Nonverbal Messages

For this assignment I decided to construct nonverbal violations in proxemic distance and eye contact. During my night class in Family Law on Wednesday May 23, 2013 at around 5:45 p.m., I applied my plan by sitting next to a male class mate that I never interacted with before. All the students arrived early that day and class had not yet began. I began to stare at the student for unreasonably long periods of time. Each time he felt my gaze; he turned and looked at me, I then would turn and look away. This interplay took place for about three times. The first time he caught me staring at him; he just simply nodded and smiled. The second time he caught me staring he cleared his throat and just smiled again. The third time he caught me staring at him; he no longer was smiling. I could tell by the look on his face that he felt very uneasy and tense about the situation that was taking place. The student’s facial expressions showed his discomfort each time he caught me looking at him. Although he attempted to mask his feelings with a smile, I could tell I was getting under his skin. He tried his best to remain polite even though my actions were forward and inappropriate and obviously made him feel very uncomfortable. After I violated the student by ogling him, I waited about five minutes before I began invading his personal space. This time when I violated the student; I used inappropriate spacing. I slide my chair so close to the student that our arms were touching. Immediately after that, I began sniffing the student. The student tried to move away but unfortunately, did not have much room to do so. It took everything in me not to bust out laughing. Since the student did not have enough room to move his chair over; he just simply shifted his body to the opposite direction. Meanwhile, the teacher walked in and began speaking, so he shifted his attention away from me and on to the professor. I thought to myself that I had toyed with the student enough for one day but still decided to mess with him one last time. I leaned over and began sniffing the student again. This time the student scooted his chair back, raised his eyebrows and said, “What in the heck are you doing”? I finally laughed and told him all the things I did to him were for an assignment I had in my Communications class. He then began to laugh and stated that I had him going for moment. I received two different reactions from the student by violating two different rules. The first thing I did wrong was excessively staring at the student. Although direct eye contact is viewed as an expression of honesty and forthrightness to most Americans; there is a limit. The student reacted the way he did because in our culture; gazing at a person for longer than normal periods is considered awkward and tends to make people feel uncomfortable. This happens regardless of the type of relationship you have with a person. It is considered rude to stare at people for long lengths of time. I believe this rule is noteworthy because it causes less tension and anxiety among individuals when the rule is followed. This rule shows that even though our culture is open and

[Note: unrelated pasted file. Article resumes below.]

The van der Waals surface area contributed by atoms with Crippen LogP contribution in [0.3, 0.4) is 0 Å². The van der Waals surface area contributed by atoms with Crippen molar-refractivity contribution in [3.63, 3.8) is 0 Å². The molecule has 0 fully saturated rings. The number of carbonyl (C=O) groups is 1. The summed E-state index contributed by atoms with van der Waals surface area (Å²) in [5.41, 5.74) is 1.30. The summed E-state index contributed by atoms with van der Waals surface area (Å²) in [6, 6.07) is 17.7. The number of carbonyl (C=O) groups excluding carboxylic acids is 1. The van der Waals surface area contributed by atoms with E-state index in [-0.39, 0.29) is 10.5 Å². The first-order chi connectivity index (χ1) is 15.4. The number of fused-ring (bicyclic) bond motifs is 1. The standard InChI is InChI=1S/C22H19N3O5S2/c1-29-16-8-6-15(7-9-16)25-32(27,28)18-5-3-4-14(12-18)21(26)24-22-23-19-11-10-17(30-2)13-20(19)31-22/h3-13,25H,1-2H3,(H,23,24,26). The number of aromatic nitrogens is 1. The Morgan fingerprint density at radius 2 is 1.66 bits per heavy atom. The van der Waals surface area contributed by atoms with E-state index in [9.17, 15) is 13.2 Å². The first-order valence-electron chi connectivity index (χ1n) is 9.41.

When I invaded my class mate’s personal space. there is a limit to everything. this all depends on the culture and in America. . Examples like these make each culture unique. direct eye contact signifies certain equality and is often avoided when speaking to a person in authority. “what’s wrong and if there is a problem?” In contrast. people tend to become aware of when they are too close to an individual because that person may take a step backwards. standing too close to a stranger in public is considered inappropriate because it invades a person’s personal space. there’s a limit to everything. Our culture empathizes keeping a certain distance between people. For an example. and can cause tension and feelings of discomfort. he did still shift away in the opposite direction. although. given the location. Once the student realized that he could not remove himself from the situation. In other cultures that type of behavior is sometimes accepted. the same concept applies when referring to proxemic distances. Similarly. In Hispanic cultures. Even in my own household. he proceeded by asking me why I was all up in his personal space. Clearly. and may be interpreted as being friendly and polite. Normally. however. the behavior I demonstrated caused the student to feel uneasy and for this reason. his natural reaction was to move away. I’m liable to ask him. having a rule in place to govern this type of behavior is a plus although not necessary. if my husband stares at me for too long. Again. especially in Interpersonal Communication. the Japanese often view direct eye contact as a lack of respect. depending on the relationship that you have with that particular person. it was almost impossible for him to do so.versatile.

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